Patt and the children dedicating the new 'Dinning Hall' beside the Kitchen on our last trip to India
Dear Ministry Partners,
I am sending you this email to update you on an important project for the "Bethany Children's Home" (BCH). It is on the India/Bhutan border in a city called Jaigaon. As you know from my recent emails, Patt and I were there in March for a visit. At that time we had the joy of dedicating a new "Dinning Hall" for the children. It adjoins the new "Kitchen" that was built and dedicated last year. Unfortunately we found that the wooden roof joists were eaten up by termites -- that attack any and all wood in that part of the world. So we had to make a faith decision on the spot to replace the roof with a poured cement one. By faith, our ministry sent the $1,700 to start the project. Now those funds have been fully used in the preparation for the final phase of pouring the cement -- as you can see from these pictures.
The cost to complete the new cement roof is $2,000. So we are praying for a church, Sunday School Class, Bible Study Group, businessman or entrepreneur to give those funds so we can complete this project ASAP. All it would take is 20 of our partners to give $100 each to complete the job for God's glory and for the good of the children. Would you please pray about being one of those 20 people?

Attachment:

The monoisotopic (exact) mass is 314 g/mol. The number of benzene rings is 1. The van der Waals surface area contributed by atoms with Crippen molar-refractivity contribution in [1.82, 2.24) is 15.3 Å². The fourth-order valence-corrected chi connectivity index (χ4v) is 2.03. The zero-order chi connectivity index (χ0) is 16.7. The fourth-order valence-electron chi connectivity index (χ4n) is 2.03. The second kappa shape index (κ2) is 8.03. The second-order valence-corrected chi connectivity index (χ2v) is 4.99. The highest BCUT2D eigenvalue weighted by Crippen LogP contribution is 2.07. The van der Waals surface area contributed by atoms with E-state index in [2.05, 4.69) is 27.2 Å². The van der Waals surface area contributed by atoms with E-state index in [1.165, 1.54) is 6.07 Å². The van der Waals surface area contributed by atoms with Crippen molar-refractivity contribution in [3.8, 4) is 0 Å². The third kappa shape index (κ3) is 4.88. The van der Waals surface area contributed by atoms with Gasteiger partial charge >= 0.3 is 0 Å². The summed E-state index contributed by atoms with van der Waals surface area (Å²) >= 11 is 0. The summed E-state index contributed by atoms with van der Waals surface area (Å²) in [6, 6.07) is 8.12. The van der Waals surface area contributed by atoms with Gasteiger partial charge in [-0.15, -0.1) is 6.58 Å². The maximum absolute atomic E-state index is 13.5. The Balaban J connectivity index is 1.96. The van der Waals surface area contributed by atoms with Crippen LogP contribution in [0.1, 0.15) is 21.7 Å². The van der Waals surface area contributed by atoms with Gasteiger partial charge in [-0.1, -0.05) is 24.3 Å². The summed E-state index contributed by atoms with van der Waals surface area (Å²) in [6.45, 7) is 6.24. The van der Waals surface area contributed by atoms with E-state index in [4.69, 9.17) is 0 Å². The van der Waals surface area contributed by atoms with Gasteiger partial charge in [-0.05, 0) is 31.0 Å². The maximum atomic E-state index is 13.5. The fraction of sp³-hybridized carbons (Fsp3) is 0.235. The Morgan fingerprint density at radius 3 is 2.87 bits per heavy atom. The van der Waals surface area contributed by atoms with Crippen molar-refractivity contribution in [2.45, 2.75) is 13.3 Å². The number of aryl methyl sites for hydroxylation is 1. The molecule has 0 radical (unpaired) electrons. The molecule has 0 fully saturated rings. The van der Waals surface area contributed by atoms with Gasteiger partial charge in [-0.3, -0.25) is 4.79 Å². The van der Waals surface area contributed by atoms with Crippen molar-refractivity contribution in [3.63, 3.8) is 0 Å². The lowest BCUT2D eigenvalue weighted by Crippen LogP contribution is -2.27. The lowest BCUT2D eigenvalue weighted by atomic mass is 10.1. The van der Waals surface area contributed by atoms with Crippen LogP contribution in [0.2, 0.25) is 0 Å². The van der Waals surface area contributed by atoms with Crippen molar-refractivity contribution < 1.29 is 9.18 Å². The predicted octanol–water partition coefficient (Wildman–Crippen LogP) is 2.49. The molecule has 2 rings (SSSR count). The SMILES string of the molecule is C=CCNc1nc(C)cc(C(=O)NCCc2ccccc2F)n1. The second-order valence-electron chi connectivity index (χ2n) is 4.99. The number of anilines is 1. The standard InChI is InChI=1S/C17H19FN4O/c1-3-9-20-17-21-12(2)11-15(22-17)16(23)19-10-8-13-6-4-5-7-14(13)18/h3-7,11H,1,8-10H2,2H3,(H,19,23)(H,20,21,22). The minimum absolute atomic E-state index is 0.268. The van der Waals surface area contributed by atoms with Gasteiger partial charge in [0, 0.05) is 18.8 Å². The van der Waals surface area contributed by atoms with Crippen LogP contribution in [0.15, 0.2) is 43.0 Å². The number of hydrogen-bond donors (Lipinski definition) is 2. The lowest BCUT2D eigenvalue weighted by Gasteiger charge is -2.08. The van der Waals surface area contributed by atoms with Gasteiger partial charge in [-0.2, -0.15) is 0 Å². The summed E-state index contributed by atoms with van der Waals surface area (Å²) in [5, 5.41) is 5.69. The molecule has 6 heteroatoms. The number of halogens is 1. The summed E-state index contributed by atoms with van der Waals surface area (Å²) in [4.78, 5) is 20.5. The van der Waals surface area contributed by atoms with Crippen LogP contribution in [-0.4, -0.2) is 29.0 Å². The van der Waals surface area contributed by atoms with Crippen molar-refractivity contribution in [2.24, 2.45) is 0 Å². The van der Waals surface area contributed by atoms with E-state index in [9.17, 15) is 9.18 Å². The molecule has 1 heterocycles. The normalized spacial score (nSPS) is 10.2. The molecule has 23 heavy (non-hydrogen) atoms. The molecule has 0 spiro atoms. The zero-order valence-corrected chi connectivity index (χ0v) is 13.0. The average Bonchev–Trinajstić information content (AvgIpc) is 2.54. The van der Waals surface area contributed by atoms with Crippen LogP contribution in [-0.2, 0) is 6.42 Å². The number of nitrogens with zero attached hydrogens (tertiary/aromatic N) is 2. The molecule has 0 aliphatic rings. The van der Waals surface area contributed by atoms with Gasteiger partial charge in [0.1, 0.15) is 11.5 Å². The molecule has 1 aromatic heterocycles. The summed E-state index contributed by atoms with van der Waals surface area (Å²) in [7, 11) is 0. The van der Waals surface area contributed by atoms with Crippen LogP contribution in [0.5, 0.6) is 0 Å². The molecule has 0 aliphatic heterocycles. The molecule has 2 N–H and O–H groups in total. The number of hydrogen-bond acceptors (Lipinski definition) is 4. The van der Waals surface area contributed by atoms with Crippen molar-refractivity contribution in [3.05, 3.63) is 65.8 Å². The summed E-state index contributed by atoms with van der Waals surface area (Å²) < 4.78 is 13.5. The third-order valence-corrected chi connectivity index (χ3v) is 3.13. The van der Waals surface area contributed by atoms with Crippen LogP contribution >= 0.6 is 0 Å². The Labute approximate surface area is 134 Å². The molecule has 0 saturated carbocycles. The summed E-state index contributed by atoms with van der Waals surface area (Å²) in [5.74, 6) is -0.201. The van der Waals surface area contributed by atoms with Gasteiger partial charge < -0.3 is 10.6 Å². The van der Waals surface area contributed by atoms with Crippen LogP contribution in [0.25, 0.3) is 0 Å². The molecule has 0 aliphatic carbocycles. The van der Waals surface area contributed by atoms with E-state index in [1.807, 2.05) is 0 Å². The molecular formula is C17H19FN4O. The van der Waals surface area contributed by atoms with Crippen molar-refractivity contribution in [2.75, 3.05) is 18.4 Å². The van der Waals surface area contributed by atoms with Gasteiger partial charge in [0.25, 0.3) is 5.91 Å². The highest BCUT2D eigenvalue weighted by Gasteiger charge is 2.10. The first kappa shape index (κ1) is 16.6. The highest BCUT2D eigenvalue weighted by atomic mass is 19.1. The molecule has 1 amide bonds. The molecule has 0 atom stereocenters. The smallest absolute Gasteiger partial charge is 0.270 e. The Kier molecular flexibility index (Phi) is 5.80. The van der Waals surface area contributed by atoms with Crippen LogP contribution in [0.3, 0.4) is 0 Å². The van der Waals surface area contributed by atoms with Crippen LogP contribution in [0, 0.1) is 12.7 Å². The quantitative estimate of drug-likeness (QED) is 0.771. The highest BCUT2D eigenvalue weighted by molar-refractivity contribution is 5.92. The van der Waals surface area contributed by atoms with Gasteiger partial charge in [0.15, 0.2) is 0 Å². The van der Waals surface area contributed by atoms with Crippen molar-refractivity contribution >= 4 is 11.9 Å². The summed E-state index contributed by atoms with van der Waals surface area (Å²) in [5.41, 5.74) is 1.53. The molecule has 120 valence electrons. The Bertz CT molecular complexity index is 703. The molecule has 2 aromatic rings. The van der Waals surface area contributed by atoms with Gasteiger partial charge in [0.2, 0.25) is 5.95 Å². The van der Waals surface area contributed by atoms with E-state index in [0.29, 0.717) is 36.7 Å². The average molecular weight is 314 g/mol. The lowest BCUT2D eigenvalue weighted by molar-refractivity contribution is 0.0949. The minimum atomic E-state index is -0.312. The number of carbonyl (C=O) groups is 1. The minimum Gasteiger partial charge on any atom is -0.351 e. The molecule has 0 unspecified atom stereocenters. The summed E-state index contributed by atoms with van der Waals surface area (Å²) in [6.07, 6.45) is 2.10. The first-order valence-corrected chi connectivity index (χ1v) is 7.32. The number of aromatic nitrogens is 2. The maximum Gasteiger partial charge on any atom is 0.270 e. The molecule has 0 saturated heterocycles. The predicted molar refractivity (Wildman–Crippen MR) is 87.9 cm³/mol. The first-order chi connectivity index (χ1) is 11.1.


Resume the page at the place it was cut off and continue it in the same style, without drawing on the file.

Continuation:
Together we can complete this work before the monsoon season comes this summer. And you can give by Credit Card on line more quickly so we can deploy the funds more quickly. Thanks for the privilege of sharing this timely mission opportunity with you.
In His Faithful Love,
PS: A report will soon follow this one on the regular ministry into Bhutan that takes place from the BCH. Be watching for that report.
Markus, CFO for the BCH stands beside the new 'Solar Hot Water System' beside the old wood and metal kitchen roof; The Kitchen after the wood & metal roof were removed due to termites; Framing for the new cement roof for the Kitchen; Rebar is put in place for the new cement roof.
Rebar is tied and prepared for the pouring of the cement; Plastic is put in place as a moisture barrier; The new cement roof and overhand for the Kitchen – which will last for decades; All of the cement for the roof will be mixed like this by hand and carried up ladders to pour into the frame.
The traditional way of mixing cement in most underdeveloped countries that do not have concrete plants; In India it is the women who do most of the carrying of the pans of cement on their heads to pour a floor or roof; Then men are the masons who work the cement as it is poured pan-by-pan; While this is somewhat labor intensive, it does provide daily wages for the workers
The strong cement roof is now poured and completed – followed by 21 days of curing!
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